Lighting does more than just expose your image. It's one of the very basic tools that filmmakers have at their disposal to create an atmosphere for their story. While you need a certain quantity of light to give your movie the proper exposure, it's actually the quality of the light that creates the look for your film. If you're looking for a basic lesson in the differences between hard light and soft light, and what they can do for your image, look no further than the tutorial below.
While some of you may be familiar with the finer points of lighting, I think it's always helpful to get a little bit of a refresher. If you look at Hollywood films, there are various uses of hard lights and soft lights, but most often hard lights are used to fake daylight (since the sun itself is a hard source). There are certainly other instances when a light is left unfiltered and hard, but very often, most lights on a set are going through some sort of diffusion or are being bounced off of a surface -- unless, of course, you're making a film noir, in which case, everything is a hard source with hard shadows.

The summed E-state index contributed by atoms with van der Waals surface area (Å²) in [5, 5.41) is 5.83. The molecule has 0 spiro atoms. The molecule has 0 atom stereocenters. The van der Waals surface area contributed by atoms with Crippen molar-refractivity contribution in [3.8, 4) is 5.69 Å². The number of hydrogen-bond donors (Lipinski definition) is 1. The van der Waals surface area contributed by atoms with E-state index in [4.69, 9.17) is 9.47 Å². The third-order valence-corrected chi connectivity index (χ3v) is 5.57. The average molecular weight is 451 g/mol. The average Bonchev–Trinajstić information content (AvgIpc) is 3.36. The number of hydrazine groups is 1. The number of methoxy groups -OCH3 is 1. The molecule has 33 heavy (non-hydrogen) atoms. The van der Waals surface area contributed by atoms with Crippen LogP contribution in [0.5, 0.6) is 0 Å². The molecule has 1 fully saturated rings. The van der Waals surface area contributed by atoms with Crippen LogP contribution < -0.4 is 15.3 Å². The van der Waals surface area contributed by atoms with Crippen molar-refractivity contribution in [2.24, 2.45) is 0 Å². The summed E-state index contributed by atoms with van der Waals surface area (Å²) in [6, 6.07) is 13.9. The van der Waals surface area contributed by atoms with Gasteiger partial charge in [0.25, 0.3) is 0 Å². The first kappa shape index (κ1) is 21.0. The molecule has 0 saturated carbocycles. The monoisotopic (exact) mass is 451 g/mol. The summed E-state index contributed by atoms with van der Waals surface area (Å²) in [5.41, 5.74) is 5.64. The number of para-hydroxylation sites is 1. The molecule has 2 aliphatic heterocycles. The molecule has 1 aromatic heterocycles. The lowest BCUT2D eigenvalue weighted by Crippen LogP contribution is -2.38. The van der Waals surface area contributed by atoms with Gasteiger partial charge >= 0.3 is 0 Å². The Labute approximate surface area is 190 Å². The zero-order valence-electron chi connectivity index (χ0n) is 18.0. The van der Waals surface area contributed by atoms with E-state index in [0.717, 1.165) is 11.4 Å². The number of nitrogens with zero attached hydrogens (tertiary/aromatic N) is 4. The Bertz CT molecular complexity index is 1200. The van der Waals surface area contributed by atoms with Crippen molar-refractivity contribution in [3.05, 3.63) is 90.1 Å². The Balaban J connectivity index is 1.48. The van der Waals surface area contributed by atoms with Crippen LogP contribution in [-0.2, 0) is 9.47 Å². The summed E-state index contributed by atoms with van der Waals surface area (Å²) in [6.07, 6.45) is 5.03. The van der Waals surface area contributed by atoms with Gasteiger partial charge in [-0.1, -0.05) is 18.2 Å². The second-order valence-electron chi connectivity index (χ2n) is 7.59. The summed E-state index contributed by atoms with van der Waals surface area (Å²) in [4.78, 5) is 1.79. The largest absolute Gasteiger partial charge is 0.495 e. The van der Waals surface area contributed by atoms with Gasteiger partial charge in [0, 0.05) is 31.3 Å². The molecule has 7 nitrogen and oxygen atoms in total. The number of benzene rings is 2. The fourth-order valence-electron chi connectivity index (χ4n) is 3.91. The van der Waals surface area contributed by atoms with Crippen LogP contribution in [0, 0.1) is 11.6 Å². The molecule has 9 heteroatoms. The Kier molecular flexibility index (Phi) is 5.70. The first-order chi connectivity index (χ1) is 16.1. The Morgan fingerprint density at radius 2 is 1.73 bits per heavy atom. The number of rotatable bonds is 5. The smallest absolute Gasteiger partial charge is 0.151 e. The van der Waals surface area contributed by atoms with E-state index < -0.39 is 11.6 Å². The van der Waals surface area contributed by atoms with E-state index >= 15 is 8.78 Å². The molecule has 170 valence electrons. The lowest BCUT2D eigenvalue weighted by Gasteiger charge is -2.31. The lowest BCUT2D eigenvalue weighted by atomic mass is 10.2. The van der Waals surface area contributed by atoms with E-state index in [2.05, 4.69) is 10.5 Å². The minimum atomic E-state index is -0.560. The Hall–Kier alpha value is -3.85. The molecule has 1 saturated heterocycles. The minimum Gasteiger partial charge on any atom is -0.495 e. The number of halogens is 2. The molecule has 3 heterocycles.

Even though you can learn a lot about lighting from watching movies, I've found it far more helpful to observe the way light interacts with surfaces in real life. Unless a bare bulb is hanging indoors, many of the lights we interact with on a daily basis also have some sort of diffusion material, whether it's a lamp shade or the plastic housing of a fluorescent fixture, or even shades on a window.
What are some of your favorite uses of hard or soft lights? What do you prefer in your own shooting?
[via Notes On Video]
Disclosure: Zacuto is a No Film School advertiser.